Natural Bait Exemption Law Repealed
|Photo courtesy of NCWRC|
As od January 1, 2007, there is no longer a license exemption for fresh water anglers fishing with natural bait in their home county. Many fish, such as this state record blue catfish are caught using natural baits.
A new law, passed by the General Assembly in 2005 and effective Jan. 1, repealed the "natural bait exemption," which allowed people to fish in public, inland fishing waters in their county of residence without a fishing license as long as they were fishing with natural bait, such as worms, crickets, shrimp, fish, etc.
A fishing license is not required to fish in a private pond or for children under 16 years old.
The "natural bait exemption" was originally created to help anglers, particularly those living below the poverty level, feed their families without having to purchase a license.
With the new law, people who receive food stamps, Medicaid or Work First Family Assistance can receive a free subsistence waiver that will allow them to fish recreationally with hook-and-line in public, inland, joint and coastal waters. This annual waiver is not valid for fishing in Public Mountain Trout Waters.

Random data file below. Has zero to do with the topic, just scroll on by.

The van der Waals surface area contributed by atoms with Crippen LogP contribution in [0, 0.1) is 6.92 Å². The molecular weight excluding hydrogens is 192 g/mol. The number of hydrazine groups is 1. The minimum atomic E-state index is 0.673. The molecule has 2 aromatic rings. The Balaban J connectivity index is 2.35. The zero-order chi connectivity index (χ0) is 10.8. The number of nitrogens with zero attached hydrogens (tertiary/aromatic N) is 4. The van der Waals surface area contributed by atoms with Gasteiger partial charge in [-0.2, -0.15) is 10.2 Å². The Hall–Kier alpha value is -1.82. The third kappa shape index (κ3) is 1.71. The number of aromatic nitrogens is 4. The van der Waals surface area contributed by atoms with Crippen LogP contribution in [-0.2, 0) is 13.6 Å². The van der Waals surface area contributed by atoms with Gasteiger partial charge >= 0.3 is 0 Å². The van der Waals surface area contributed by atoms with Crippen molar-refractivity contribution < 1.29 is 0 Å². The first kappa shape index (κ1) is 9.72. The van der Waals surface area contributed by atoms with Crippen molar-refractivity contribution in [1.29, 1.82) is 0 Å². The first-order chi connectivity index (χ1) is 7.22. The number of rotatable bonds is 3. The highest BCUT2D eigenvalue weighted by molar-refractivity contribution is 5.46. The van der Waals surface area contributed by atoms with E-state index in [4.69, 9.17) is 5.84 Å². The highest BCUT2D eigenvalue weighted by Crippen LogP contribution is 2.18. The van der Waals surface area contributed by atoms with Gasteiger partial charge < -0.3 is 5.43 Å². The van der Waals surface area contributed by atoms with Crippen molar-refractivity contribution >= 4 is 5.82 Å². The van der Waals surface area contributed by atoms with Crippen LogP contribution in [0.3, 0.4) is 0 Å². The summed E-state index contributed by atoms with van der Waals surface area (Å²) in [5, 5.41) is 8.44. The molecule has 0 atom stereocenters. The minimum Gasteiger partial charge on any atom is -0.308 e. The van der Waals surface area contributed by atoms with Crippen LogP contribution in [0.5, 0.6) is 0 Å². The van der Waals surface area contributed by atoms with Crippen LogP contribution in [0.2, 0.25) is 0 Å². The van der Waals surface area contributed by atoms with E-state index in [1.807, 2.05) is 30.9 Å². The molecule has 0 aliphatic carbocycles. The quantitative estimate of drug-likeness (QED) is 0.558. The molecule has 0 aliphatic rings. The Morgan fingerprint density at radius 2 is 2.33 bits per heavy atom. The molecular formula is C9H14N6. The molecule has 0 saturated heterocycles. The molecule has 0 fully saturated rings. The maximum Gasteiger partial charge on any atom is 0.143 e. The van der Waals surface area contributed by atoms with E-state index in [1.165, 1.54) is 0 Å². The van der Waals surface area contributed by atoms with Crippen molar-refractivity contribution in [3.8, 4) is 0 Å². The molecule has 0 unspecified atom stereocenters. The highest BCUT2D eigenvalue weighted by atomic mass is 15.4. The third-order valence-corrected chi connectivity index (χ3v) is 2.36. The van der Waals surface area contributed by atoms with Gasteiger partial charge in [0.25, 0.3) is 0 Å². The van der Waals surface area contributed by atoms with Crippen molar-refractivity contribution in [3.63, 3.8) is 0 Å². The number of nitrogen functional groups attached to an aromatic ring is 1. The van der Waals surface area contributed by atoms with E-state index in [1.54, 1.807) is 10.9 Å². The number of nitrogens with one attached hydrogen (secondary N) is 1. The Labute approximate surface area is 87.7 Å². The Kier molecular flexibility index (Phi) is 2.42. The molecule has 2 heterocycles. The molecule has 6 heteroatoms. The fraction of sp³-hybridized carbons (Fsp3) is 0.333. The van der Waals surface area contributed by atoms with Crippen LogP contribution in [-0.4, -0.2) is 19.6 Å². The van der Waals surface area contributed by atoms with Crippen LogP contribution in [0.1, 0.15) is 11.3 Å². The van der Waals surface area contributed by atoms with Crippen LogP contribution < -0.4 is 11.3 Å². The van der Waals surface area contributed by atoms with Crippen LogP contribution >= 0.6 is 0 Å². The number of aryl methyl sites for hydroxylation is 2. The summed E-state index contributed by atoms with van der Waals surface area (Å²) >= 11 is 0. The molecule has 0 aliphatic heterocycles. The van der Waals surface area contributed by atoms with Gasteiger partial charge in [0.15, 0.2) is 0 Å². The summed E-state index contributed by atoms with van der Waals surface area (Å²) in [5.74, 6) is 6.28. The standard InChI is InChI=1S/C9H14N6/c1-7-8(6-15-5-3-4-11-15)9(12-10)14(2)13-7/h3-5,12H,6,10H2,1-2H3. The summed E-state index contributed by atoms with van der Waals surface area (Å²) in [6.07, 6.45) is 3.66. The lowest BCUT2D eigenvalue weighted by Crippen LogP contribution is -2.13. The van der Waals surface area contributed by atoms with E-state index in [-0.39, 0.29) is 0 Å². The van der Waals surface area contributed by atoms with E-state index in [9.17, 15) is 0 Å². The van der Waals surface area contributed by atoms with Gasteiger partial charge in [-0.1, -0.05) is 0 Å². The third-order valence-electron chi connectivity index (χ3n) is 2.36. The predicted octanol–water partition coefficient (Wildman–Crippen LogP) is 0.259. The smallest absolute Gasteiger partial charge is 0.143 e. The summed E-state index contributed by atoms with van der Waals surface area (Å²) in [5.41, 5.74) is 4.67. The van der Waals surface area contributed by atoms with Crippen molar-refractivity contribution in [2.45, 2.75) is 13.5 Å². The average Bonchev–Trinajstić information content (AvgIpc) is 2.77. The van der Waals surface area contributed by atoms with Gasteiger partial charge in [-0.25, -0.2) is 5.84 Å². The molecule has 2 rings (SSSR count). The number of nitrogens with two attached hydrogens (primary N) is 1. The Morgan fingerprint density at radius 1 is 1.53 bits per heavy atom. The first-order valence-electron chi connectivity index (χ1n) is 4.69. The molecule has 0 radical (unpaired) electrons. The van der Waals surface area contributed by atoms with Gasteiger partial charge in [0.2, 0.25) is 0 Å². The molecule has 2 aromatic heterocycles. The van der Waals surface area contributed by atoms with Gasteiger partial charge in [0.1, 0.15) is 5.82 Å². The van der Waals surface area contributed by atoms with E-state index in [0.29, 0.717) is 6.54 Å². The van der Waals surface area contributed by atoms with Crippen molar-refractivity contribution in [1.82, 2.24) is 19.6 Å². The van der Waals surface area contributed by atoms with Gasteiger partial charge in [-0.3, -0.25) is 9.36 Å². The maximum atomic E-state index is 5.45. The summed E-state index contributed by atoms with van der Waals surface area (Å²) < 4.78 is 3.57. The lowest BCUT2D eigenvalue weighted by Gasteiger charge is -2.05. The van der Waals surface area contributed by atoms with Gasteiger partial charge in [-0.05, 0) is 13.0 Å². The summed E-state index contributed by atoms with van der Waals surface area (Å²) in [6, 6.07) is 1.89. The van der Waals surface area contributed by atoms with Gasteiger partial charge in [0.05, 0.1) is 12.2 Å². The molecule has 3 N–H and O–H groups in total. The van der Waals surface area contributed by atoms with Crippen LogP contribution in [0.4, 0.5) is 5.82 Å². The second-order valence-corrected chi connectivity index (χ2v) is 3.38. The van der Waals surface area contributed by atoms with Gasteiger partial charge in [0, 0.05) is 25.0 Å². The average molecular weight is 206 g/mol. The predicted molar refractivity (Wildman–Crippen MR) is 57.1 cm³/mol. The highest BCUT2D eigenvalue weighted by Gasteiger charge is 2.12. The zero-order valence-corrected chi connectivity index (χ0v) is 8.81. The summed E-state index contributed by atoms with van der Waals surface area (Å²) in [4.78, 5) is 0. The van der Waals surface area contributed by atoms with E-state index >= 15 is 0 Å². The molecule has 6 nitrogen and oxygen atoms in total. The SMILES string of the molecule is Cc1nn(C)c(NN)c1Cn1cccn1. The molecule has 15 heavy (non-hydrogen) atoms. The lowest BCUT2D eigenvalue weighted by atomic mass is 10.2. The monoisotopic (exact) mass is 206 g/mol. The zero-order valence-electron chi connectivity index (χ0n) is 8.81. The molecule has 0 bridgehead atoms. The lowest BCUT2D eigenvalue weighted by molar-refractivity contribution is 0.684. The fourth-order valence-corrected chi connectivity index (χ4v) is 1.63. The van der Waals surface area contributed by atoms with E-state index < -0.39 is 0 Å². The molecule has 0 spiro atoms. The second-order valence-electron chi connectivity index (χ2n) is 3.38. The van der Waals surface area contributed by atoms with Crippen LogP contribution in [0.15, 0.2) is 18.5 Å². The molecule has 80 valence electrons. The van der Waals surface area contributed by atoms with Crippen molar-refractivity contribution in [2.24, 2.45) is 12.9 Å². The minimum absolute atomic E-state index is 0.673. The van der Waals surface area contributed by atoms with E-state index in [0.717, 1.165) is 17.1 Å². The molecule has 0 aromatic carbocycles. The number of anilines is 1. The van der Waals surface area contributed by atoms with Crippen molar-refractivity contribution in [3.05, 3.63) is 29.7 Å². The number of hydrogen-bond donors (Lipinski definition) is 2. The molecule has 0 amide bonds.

"The free subsistence waiver actually expands fishing opportunities because it allows anglers who qualify to fish throughout the state with both natural bait and artificial lures, not just in their county of residence," said Bob Curry, chief of the Commission's Division of Inland Fisheries.
With the repeal of the natural bait exemption, the Commission, which manages the state's public, inland waters, will be able to collect license revenues from anglers who do not qualify for assistance. These revenues will be used to:
* Expand and maintain public boating and fishing access areas;
* Improve freshwater fishing opportunities;
* Sample and monitor fish populations;
* Protect and improve fish habitats;
* Rear fish to stock into public, inland waters;
* Enforce fishing rules and regulations.
"The cost for managing freshwater fishery resources has increased dramatically over the past half century and the cost for providing quality fishing opportunities continues to rise," Curry said. "Anglers who do not pay for a fishing license are not contributing to these successful programs."
To download a frequently asked questions document about the natural bait exemption or for more information about fishing in North Carolina's public, inland waters, visit the Commission's Web site, www.ncwildlife.org.
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